First, what did you answer when the auditor asked you why you hadn't audited sub-processes? I thought your rationale included here was acceptable--there are so many it would be unreasonable to review them all. Perhaps though, a sampling from one of the five main processes would be appropriate. The choice of process for which a lower-level sampling would be reviewed might change periodically, or every x audits, or based on some other indicator of priority. In support of the auditor's perspective, if you never get to the lower-level processes how do you know they are conforming? It is often the case, especially in older, more established operations, that gaps exist between what is written and what is actually being done. Thus, even when the output is conforming--suggesting that the process itself must be conforming--there might still be hidden efforts being made to make it so. Also, and in the spirit of continuous improvement, if you don't dive into the details how will you know what needs to improve? I appreciate your position. Keep the faith.
1. Sit down with the process owner of each of the five major processes and ask them which would have the most impact on performance (customers, product, cost, etc.) if they failed.
2. Look at performance data (e.g., customer feedback, complaints, nonconforming material, delivery performance, equipment downtime, ...) to identify which processes may be having most difficulties. Review corrective actions to see what processes were involved in the nonconformity.
Also, consider that you can also not just audit for compliance, but also to look for opportunities to improve. You could have process owners/subowners participate in these audits as observers and discuss what you see. Can use a lean perspective, quality defect perspective, ...
oh, and next year I hope to not include any managers in my internal audits so I can hear from the people in the trenches. (Except when I audit leadership / mgmt review.)
and note, Some auditors just like to be painful.
Does your company have an SOP with a little more clarity on how you determine your audit plan for the year. Maybe that would help in your external audit, as you can show him you're meeting the standard and your procedures.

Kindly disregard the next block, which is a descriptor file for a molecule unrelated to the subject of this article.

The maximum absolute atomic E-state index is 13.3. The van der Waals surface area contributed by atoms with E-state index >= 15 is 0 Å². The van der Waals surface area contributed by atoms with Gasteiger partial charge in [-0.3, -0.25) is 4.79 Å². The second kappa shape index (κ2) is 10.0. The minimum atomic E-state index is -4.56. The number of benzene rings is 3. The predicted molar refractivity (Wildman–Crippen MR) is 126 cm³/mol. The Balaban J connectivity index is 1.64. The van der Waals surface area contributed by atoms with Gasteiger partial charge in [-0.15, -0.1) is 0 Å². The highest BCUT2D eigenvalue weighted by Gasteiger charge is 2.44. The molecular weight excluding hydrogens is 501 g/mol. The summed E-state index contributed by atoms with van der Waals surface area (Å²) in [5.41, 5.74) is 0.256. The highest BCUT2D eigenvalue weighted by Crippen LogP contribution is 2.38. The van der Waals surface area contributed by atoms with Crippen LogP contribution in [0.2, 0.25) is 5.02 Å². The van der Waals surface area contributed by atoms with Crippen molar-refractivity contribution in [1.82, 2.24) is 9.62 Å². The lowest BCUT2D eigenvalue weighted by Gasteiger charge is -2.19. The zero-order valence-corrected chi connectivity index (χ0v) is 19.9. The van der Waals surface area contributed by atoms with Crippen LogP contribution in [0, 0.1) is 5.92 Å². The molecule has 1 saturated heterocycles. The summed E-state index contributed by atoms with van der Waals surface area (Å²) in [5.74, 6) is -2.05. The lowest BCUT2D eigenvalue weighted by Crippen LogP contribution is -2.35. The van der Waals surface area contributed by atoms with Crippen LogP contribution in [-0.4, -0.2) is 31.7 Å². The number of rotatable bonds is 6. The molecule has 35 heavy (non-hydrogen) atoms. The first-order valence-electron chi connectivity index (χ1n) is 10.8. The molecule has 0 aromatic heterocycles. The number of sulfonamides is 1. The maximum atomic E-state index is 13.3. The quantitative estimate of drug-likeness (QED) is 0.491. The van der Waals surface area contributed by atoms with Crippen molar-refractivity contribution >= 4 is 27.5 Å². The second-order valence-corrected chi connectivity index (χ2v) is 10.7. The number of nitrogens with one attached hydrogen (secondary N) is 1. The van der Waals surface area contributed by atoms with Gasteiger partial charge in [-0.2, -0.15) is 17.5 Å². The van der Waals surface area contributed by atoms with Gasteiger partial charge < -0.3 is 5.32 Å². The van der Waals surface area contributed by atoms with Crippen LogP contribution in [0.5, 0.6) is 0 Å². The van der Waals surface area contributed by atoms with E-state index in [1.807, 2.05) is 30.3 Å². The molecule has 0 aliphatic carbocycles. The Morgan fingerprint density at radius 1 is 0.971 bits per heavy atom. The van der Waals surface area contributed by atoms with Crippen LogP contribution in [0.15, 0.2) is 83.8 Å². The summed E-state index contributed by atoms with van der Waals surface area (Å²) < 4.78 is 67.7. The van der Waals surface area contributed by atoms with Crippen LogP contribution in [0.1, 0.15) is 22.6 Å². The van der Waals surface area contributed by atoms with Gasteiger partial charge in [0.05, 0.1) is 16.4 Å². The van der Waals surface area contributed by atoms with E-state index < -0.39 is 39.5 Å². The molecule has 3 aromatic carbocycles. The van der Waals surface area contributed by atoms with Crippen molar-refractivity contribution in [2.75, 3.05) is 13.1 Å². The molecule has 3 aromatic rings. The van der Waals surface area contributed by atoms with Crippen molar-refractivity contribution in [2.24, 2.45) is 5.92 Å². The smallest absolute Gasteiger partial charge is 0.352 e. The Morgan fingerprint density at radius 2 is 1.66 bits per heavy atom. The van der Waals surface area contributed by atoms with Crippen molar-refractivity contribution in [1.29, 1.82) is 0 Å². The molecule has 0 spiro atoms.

Matthew, your pose a good question. I dislike the feedback from your auditor a lot. For several reasons. If we go to the basics, you have several types of processes (management, core, support, etc.) Plus your mention of 5 main (core) processes and the subprocesses. In the “old days” people tried to audit by clause each year and got at least as frustrated as you message sounds.
I agree that your logic for selecting what should be audited and how often the “topics” should be audited needs to have logic behind the approach. Several different approaches are valid. It is more than what I can explain here. If you want to chat and discuss different approaches, book a free call here:
Well articulated! Yes Risk based approach is the best way forward. We should not be doing internal audits for audit sake.
You can’t audit your own work. You will have to train a second auditor for that.
Hi Matthew, it looks like you are getting some traction on your post (I'm thinking in December members were doing holiday things when this was originally posted) :)
A Process Approach to auditing is wonderful, you consider the Man/Machine/Methods/Metrics of the process and get a holistic view of the process. I am sorry to hear your training experience felt rushed. I would encourage you to continue to take on learning programs on your own. ASQ offers many free webinars that can further enhance or reinforce your learning. The QMD and Audit Divisions in particular have monthly webinars and most you can view online later if you miss the scheduled time. Check them out. Make sure you are receiving emails from ASQ and that your settings allow for eblasts, etc. If you need help finding the webinars, I am on the Boards of both divisions and have a list of several of them, just reach out.